American Dream turning into Nightmare?

"Falling prices trap new homebuyers: Neighbors in a new Garden Grove tract say a developer's plan to slash prices by about $140,000 has left them owing more for their homes than they're now worth." has a rather sad and sobering quote:

Dunn said he's in a financial bind because he's using an exotic mortgage called an Option ARM, an adjustable-rate loan in which the homeowner can pick his monthly payment from a variety of options.

Eventually, he'll be responsible for making full payments of $6,000 a month, he said, adding, "I don't know how we'll be able to pay that."

"It's not just the financial aspect. It's the emotional," Dunn said. "We can't eat, can't sleep. I can't concentrate on work. This is all I think about."

So the American dream of owning a home seems to have turned it into a nightmare, at least for one homeowner. How many nightmares are out there? The hard numbers are not easy to come by but if the following from LA Times is any indicator, our US and world economies are on very shaky ground:
In 2003, only about 8 of every 1,000 people buying a home or refinancing a mortgage in California got a pay option loan, according to San Francisco-based data tracking company First American LoanPerformance.

Last year, 1 in 5 loan applicants got one.

In the first eight months of 2006, even as the real estate market began to weaken amid fears of a downturn, the appeal increased again. Nearly 1 in 3 California loan applicants are now choosing them. The state boasts about 580,000 active pay option mortgages, about half the U.S. total.
That seems like a lot of money at risk. Since L.A. median prices are $500K, California alone could be risking $290 Billion dollars. If the prices drop by half, then $145 Billion dollars of loans could be wiped out. That's just half of the risky loans in the US. And don't forget there are HELOC, fixed rate mortgage and other more traditional loans which could be at risk (esp. if and when the loan holders lose their job, get transferred, divorced, get sick, etc.).

So much for "throwing away the rent money..." ...What a nightmare we all face....

Copyright 2006, DannyHSDad, All Rights Reserved.


Lessons from Iraq: Boomerang effect

"Boomerang Effect" is a sobering insight on what the U.S. (and other nations) troops are learning in the Middle East: how to build IED (Improvised Explosive Devices) which will be handy in the US once the economy turns sour or used in gang/mafia warfare or just another crime spree.

Unfortunately, there is no easy solutions for defending oneself from such offensive, I don't think. At least I'm not sure what to learn, let alone how to prepare my sons....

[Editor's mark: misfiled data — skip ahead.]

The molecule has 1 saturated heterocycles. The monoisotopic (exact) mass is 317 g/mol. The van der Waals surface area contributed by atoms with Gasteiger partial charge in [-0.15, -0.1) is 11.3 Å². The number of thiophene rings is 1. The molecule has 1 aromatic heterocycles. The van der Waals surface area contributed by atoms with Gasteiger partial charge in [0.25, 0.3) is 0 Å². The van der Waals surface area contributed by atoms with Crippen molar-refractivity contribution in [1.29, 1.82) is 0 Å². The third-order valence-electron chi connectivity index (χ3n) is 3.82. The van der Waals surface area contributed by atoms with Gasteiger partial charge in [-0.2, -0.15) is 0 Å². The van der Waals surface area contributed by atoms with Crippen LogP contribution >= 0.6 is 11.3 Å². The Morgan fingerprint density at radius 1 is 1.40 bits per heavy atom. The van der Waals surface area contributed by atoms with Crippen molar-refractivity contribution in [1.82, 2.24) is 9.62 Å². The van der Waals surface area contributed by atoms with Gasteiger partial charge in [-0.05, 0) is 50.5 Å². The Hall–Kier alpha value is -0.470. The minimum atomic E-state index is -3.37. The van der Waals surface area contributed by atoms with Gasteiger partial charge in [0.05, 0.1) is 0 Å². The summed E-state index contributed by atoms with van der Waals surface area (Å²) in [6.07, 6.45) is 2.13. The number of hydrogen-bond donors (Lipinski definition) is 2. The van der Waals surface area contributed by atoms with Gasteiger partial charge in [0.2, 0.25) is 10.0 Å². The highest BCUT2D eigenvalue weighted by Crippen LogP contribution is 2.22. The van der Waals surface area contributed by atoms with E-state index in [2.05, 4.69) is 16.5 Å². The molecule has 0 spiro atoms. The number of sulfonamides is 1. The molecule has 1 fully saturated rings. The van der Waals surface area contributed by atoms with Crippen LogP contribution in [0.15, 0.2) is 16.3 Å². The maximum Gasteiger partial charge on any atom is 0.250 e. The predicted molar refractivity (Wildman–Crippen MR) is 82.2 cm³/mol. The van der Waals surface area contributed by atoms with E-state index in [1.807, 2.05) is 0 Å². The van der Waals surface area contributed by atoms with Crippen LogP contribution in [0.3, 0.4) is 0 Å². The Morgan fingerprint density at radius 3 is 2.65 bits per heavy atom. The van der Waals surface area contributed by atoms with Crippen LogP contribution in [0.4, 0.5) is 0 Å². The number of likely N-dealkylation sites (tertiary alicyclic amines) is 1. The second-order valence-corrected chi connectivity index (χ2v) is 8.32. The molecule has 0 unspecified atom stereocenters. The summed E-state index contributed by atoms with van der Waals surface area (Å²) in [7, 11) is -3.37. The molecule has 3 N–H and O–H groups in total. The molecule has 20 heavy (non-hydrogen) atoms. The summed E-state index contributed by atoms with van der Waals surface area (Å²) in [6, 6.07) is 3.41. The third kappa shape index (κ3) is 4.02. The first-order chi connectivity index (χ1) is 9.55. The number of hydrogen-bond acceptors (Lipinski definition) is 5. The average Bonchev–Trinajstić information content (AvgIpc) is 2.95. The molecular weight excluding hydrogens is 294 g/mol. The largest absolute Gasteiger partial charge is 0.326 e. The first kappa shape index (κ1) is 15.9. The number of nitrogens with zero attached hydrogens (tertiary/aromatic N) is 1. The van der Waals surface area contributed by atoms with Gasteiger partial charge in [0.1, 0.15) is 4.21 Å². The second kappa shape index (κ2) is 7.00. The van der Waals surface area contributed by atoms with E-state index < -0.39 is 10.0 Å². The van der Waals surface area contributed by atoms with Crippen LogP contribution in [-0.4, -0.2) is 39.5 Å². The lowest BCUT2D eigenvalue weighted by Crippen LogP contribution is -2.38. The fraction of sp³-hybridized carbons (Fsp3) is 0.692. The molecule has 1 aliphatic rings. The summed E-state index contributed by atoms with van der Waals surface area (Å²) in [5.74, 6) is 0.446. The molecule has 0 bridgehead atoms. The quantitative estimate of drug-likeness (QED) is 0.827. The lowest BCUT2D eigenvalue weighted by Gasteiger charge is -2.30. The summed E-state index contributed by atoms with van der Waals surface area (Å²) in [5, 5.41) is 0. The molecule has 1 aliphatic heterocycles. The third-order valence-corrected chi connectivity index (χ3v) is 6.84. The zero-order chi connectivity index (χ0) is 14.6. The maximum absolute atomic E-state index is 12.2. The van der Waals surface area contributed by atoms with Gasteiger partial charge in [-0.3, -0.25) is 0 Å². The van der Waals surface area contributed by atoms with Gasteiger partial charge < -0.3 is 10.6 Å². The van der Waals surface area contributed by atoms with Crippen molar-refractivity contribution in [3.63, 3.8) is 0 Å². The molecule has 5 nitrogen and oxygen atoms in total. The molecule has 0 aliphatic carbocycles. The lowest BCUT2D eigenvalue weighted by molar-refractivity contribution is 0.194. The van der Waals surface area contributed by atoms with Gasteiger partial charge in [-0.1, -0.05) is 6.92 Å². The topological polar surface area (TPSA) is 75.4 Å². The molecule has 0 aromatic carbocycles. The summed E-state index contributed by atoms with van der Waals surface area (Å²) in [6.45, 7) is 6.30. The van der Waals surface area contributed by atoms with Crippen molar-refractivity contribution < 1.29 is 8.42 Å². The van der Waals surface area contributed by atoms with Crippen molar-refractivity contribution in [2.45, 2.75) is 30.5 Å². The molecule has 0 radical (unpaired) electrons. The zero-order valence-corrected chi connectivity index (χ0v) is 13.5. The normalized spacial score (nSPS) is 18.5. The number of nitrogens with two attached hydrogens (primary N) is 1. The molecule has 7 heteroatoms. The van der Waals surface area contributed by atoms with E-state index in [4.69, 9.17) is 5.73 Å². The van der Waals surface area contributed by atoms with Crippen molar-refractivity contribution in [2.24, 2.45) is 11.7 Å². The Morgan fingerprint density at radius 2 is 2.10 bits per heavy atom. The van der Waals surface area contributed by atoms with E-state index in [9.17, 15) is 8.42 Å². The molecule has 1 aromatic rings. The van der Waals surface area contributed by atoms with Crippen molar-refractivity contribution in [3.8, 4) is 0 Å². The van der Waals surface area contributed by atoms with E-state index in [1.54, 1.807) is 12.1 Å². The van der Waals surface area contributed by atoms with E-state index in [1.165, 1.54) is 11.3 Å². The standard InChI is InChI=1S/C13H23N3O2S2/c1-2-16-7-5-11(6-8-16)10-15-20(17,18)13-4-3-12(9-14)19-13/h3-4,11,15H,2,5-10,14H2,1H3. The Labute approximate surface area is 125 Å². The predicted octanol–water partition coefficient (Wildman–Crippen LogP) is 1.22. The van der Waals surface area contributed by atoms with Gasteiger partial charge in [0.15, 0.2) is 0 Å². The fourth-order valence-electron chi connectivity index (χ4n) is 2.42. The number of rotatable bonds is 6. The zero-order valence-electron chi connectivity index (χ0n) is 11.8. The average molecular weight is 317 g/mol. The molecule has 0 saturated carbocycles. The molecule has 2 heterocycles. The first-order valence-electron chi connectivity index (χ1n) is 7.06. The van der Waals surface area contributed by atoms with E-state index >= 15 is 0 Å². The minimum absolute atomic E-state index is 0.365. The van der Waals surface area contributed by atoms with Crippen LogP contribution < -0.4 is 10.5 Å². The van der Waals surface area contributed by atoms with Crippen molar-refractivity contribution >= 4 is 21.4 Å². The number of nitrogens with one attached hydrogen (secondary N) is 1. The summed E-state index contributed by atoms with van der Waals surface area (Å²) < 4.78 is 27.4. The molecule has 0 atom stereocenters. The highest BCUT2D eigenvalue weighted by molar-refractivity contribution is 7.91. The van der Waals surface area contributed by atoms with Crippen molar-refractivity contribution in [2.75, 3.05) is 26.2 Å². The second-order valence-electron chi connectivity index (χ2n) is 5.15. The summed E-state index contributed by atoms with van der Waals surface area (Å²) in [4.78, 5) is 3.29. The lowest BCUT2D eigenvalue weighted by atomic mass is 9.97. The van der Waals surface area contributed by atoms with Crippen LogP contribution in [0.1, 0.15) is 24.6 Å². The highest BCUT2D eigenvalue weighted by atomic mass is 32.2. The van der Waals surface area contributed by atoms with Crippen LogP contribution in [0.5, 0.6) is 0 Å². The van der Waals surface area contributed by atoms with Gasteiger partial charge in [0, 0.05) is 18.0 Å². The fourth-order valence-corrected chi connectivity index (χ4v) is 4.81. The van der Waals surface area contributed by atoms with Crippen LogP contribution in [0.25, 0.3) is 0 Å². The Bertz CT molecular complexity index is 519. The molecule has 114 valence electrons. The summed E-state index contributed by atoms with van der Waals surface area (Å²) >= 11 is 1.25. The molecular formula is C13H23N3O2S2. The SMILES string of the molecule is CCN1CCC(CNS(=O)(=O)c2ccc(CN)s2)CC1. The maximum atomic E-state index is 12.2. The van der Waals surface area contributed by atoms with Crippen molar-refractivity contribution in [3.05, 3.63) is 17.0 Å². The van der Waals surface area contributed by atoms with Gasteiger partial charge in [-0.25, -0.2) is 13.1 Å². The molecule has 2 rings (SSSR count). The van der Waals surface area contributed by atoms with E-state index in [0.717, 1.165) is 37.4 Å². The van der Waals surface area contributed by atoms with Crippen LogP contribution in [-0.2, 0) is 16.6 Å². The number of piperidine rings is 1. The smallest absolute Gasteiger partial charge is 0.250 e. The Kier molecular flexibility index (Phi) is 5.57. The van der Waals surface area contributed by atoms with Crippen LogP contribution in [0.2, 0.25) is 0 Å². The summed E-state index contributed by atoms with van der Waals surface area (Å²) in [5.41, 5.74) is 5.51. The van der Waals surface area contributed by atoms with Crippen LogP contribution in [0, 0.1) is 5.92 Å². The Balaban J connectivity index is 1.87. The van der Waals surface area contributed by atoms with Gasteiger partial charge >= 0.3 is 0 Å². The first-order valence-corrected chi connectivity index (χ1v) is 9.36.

Copyright, 2006, DannyHSDad, All Rights Reserved.

Mistrust of the People: the boys & girls who cried wolf too many times

"The 9/11 Truth Movement's Dangers: Nation: Dishonest Government Leads To Cynical Theorists" and rightly so.

And if you don't know about this case, take a look at: "Strip-searched by her boss" (or google "Louise Ogborn" and "Donna Summers").

Our trust in "authority" figures is too strong and misguided and so easily lead astray, be it the Iraq war or abusing a teenager working at McDonald's.

The question for us parents is: how to raise our children to be "as shrewd as snakes and as innocent as doves."

Copyright 2006, DannyHSDad, All Rights Reserved.


Unschooler's hope: dropouts who cashes in

"Log on, drop out, cash in: These top techies weren't leery about leaving school" is about geeks who start companies rather than finish college degrees. I like the quote:
Theirs is the stuff of classic Silicon Valley mythology: young people deserting higher learning for high technology to follow in the famous footsteps of Bill Gates, Larry Ellison, Steve Jobs and Michael Dell. These dropouts barely raise an eyebrow in high-tech circles, where their worth is measured in real-world smarts, not Ivy-League degrees.
Why don't they teach this stuff as the norm rather than exception? I think all students should aspire to be independent business owner. I wasn't brought up that way nor was I trained to be an entrepreneur (instead I became a good follower, a good employee).

At least the following quote gives me hope:
Ironically, Google was started in 1998 by Sergey Brin and Larry Page, both Stanford doctoral program dropouts.
considering that I've dropped out of my PhD studies, too...

Copyright 2006, DannyHSDad, All Rights Reserved.